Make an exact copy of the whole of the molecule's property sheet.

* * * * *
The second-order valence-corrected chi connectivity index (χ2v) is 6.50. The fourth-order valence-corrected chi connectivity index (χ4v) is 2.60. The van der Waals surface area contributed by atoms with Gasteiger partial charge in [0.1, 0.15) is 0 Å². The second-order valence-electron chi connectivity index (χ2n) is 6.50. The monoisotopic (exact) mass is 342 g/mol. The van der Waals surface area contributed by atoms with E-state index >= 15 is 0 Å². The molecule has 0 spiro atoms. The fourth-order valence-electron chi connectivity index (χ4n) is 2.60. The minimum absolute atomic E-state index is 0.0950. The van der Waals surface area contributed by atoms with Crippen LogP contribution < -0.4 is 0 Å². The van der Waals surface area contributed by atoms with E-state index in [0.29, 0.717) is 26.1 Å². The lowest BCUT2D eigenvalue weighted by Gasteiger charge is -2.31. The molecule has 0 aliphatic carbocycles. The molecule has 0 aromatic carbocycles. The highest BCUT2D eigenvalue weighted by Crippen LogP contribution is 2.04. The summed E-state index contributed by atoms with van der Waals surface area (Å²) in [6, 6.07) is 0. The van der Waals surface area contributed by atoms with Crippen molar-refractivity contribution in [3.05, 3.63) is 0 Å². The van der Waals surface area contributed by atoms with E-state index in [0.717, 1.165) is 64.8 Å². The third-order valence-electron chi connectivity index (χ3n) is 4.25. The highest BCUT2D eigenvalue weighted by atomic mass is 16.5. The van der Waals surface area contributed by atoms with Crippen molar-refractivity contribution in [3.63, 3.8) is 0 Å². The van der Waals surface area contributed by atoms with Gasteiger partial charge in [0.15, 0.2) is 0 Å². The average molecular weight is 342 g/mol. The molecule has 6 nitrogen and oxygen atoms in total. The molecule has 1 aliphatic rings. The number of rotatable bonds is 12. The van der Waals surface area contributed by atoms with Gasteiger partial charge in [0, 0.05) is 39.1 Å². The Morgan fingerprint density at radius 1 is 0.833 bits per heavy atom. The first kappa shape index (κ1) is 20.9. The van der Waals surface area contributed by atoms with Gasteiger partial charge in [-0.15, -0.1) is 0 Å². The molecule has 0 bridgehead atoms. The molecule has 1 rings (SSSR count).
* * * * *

The second-order valence-corrected chi connectivity index (χ2v) is 6.50. The fourth-order valence-corrected chi connectivity index (χ4v) is 2.60. The van der Waals surface area contributed by atoms with Gasteiger partial charge in [0.1, 0.15) is 0 Å². The second-order valence-electron chi connectivity index (χ2n) is 6.50. The monoisotopic (exact) mass is 342 g/mol. The van der Waals surface area contributed by atoms with E-state index >= 15 is 0 Å². The molecule has 0 spiro atoms. The fourth-order valence-electron chi connectivity index (χ4n) is 2.60. The minimum absolute atomic E-state index is 0.0950. The van der Waals surface area contributed by atoms with Crippen LogP contribution < -0.4 is 0 Å². The van der Waals surface area contributed by atoms with E-state index in [0.29, 0.717) is 26.1 Å². The lowest BCUT2D eigenvalue weighted by Gasteiger charge is -2.31. The molecule has 0 aliphatic carbocycles. The molecule has 0 aromatic carbocycles. The highest BCUT2D eigenvalue weighted by Crippen LogP contribution is 2.04. The summed E-state index contributed by atoms with van der Waals surface area (Å²) in [6, 6.07) is 0. The van der Waals surface area contributed by atoms with Crippen molar-refractivity contribution in [3.05, 3.63) is 0 Å². The van der Waals surface area contributed by atoms with E-state index in [0.717, 1.165) is 64.8 Å². The third-order valence-electron chi connectivity index (χ3n) is 4.25. The highest BCUT2D eigenvalue weighted by atomic mass is 16.5. The van der Waals surface area contributed by atoms with Crippen molar-refractivity contribution in [3.63, 3.8) is 0 Å². The van der Waals surface area contributed by atoms with Gasteiger partial charge in [0.15, 0.2) is 0 Å². The average molecular weight is 342 g/mol. The molecule has 6 nitrogen and oxygen atoms in total. The molecule has 1 aliphatic rings. The number of rotatable bonds is 12. The van der Waals surface area contributed by atoms with Gasteiger partial charge in [0, 0.05) is 39.1 Å². The Morgan fingerprint density at radius 1 is 0.833 bits per heavy atom. The first kappa shape index (κ1) is 20.9. The van der Waals surface area contributed by atoms with Gasteiger partial charge in [-0.15, -0.1) is 0 Å². The molecule has 0 bridgehead atoms. The molecule has 1 rings (SSSR count).